• Before planting, clip off broken or withered roots.
  • If you are planting a larger area, and not in a container place your vines 6-10 feet apart. 
  • Place your vines in a 12-inch hole and place a stake next to them. Tie the fine to your stake or trellis to help direct their growth.
  • Water them once or twice a week, and make sure your soil is draining properly to prevent mildew on the roots.
  • Protect your young vines from rabbits and deer with a mesh net.
  • Grapes do not need to be fertilized the first year. You will need to begin fertilizing in the second year.

Concords are sensitive to some herbicides and are susceptible to the pest phylloxera. So take care when planting or using herbicides around your grapes.

Concord Grape Fun Facts

Concord grapes can produce over 20lbs of fruit per vine and can live for over 40 years.

The St. James Winery in Missouri is said to have several pre-Prohibition vines.

Concord grapes have amazing health benefits, they are filled with Vitamin C and heart-healthy phytonutrients. 

Concord grapes saved Missouri vineyards during prohibition. Growers in St. James contracted with Welch’s to save their vines from being destroyed. 

Wines made from Concords are sweet and fruity. They are produced in a way that is similar to the way white wines are made.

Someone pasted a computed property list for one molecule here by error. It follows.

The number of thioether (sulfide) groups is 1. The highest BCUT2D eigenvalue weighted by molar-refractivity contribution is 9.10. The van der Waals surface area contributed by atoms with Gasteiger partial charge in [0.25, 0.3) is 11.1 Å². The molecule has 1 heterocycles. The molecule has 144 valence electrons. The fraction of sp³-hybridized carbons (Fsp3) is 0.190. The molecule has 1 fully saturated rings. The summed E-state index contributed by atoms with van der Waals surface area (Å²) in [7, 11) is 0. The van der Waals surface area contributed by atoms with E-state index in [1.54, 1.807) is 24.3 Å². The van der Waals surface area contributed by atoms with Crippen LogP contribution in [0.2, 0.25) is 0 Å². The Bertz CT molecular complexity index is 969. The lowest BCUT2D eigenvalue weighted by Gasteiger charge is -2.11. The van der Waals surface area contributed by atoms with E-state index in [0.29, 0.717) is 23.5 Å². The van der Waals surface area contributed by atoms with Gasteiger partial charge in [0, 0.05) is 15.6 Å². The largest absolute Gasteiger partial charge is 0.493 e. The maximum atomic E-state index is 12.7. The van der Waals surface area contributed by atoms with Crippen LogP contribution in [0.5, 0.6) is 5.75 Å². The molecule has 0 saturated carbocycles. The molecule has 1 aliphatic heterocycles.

Grape flavored candies are flavored like Concord grapes.

Ephraim Wales Bull would be pleased and amazed to see the way his grapes took off throughout the United States. 

With a role in both World Wars and the main focus of a major company that still exists today, the Concord grape is a mini-marvel. Let’s raise a glass ( of grape juice) to the Concord Grape.

Excited for more grape content? Next, check out my grape vine page for more growing tips, care guides, recipes, and more!

Les Anderson

Saturday 12th of November 2022

Hey, it's -buy- not -by-. And it's -know- not -no-. Other than that, though I live in Canada, our little home spun vinyard produces up to 150 lbs of Concords per year. A wonderful grape.


Saturday 14th of January 2023




Saturday 14th of January 2023

@Les Anderson,

I think you mean, 'vineyard.'


Monday 14th of November 2022

And congrats on the grapes. I have one concord vine - we just nibble on it when we walk buy! (sorry, couldn't resist)


Monday 14th of November 2022

Thank you! We try with the whole grammar thing, but clearly we're not prefrect.

Have we found our next editor?!?


Thursday 1st of April 2021

How well would the Concord grapes do in Zone 4B? I know your post says zones 4 to 9. The website I want to order from shows 5 to 9. Does Minneopa Orchards sell grape vines?

Jennifer Sue Velasquez

Tuesday 20th of October 2020

Great article.These have so much more flavor than Thompson grapes! I grew up in the Finger Lakes and when I found some at the grocery store this fall in Illinois it just took me back! They are so good simply refrigerated and eaten out of hand. Thank you to the farmers still growing these.

The young clerks at the store said my grapes looked like blueberries and had never seen or had Concords.I'm also a fan of the Thomcord, which was at the store earlier this summer


Friday 22nd of January 2021

Concord grapes are delicious! Glad you got to enjoy them.